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Dad's Day treat
Are men more likely to have food allergies/intolerances than women? Food allergy rates were found to be higher for men, children and non-Hispanic black people in a new study, funded by the National Institutes of Health. Another study done in Norway of severe allergic reactions showed 60 percent were females and 40 percent males.
Studies are contradictory but your dad may be one who does have food allergies, and you may be looking for something tasty to make him for Fatherís Day. Hereís a recipe for some allergen-free crackers for him to crunch on.
They are free of the major food allergens, including gluten, dairy, eggs, nuts and soy. These crackers are easy to make but require some extra time in the oven to insure their crunchiness.
Twice-baked Quinoa-Millet Crackers
1.1/2 cup millet ground into a grainy flour
2.1/2 cup quinoa ground into a coarse flour
3.2 T. sunbutter
4.Flax egg (2 T ground flax in 2-3 T. water)
5.1/4-1/3 cup hemp milk or other alternative dairy beverage
6.1/2 tsp. baking soda
7.1/4 tsp. salt
8.1-2 T. sesame seeds
9.1-2 T. ground flax
1.Preheat the oven to 375 degrees.
2.Mix all the dry ingredients in a large bowl. Then, add the wet ingredients and stir to get a dough that forms a loose ball.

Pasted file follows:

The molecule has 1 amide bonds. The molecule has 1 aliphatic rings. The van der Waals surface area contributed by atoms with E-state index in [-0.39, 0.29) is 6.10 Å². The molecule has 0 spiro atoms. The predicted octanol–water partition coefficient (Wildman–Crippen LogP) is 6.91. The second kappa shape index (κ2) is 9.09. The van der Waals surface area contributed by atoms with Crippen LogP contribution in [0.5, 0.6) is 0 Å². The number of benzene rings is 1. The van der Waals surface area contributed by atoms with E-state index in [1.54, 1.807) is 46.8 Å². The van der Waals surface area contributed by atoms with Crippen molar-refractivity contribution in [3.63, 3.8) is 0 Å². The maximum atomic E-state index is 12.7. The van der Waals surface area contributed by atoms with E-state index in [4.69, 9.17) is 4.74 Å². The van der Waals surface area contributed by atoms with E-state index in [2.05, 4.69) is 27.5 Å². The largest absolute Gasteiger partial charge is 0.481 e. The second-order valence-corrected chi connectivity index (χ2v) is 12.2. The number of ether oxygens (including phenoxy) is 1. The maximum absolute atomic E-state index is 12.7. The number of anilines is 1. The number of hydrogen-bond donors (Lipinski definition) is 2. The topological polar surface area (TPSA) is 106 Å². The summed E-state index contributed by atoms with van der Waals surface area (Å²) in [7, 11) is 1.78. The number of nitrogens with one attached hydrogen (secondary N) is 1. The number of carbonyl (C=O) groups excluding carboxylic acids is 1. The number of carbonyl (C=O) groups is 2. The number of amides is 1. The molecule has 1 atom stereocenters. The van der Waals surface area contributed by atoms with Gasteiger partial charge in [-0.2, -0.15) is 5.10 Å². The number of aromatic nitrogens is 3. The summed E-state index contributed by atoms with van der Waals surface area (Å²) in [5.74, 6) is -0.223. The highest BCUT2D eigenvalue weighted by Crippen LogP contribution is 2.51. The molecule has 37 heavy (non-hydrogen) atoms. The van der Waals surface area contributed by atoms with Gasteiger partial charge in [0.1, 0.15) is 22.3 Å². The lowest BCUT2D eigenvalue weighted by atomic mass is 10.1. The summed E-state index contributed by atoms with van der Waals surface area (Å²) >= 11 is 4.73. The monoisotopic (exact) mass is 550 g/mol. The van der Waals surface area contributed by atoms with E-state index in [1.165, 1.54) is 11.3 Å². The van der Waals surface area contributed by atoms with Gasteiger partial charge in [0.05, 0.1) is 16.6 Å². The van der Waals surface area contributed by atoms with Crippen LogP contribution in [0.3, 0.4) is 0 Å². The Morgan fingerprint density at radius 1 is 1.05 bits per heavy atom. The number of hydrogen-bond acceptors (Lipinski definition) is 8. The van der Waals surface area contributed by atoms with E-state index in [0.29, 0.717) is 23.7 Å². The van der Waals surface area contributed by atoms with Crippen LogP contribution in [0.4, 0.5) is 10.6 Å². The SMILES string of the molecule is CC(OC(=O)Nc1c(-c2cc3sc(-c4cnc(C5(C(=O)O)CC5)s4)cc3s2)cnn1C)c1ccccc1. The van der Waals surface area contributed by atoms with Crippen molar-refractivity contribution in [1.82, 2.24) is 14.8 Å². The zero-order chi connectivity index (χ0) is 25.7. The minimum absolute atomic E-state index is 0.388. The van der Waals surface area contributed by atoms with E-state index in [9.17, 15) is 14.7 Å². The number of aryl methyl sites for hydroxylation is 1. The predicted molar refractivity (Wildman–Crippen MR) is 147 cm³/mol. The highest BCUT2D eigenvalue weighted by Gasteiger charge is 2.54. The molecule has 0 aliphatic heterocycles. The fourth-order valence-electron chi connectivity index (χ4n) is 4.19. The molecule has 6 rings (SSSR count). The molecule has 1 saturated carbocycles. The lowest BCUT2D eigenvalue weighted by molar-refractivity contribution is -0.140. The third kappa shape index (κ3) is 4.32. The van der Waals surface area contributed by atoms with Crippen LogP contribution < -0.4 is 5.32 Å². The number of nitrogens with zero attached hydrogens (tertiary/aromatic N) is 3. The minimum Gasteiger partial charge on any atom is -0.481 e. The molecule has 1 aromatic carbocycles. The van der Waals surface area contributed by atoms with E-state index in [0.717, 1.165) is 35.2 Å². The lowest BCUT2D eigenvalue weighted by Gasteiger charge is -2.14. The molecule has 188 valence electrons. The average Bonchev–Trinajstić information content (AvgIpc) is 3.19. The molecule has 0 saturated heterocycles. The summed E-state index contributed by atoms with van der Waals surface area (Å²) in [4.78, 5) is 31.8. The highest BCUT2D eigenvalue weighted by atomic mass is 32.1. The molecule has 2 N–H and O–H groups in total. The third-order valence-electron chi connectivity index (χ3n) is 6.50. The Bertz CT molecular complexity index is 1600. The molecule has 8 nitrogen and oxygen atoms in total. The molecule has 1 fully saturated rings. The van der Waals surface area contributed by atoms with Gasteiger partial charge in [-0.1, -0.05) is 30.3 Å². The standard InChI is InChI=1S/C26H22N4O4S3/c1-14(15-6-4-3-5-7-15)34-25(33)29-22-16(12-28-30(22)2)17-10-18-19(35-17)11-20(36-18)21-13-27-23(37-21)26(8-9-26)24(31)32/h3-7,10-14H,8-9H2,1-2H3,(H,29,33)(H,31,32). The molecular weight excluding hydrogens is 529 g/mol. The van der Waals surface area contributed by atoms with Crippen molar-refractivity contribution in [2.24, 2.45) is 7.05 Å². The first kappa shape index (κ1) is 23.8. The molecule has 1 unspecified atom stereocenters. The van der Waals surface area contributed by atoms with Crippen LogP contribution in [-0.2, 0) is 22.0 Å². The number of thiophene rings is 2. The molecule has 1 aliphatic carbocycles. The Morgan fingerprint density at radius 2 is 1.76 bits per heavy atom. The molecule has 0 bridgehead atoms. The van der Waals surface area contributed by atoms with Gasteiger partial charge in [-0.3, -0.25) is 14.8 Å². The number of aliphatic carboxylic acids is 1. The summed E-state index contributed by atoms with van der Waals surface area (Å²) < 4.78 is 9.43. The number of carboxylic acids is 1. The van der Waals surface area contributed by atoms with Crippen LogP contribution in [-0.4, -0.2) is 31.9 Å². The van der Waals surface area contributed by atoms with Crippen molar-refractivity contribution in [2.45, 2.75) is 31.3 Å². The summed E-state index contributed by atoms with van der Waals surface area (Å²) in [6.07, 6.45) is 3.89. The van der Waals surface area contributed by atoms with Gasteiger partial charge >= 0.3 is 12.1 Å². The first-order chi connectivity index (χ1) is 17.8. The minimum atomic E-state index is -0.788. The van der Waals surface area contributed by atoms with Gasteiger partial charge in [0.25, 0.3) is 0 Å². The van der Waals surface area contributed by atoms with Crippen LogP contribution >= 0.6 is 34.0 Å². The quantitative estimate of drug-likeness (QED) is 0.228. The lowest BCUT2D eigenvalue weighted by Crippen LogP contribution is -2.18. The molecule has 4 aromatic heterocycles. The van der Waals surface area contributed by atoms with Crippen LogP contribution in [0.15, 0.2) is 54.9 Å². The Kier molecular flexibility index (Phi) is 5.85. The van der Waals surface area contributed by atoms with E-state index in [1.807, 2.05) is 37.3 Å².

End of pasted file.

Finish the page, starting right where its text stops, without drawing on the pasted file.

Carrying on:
3.Spray and oil lightly a large baking sheet and preheat in the oven to distribute the oil.
4.Press the dough flat on the baking sheet with your fingers. It should be about 1/4-inch thick. Dip your fingers and hands in water to make the dough easier to flatten.
5.Sprinkle the dough with sesame seeds and ground flax and press in slightly.
6.Bake for approximately 20-30 minutes until dough begins to get crispy.
7.Remove baking sheet from oven and cut crackers into small squares using a pizza cutter.
8.Spread the squares apart slightly and return them to the oven for more crisping. This may take another 30 minutes.
Time consuming but well worth the effort. They are whole grain and tasty with seed or nut butter.
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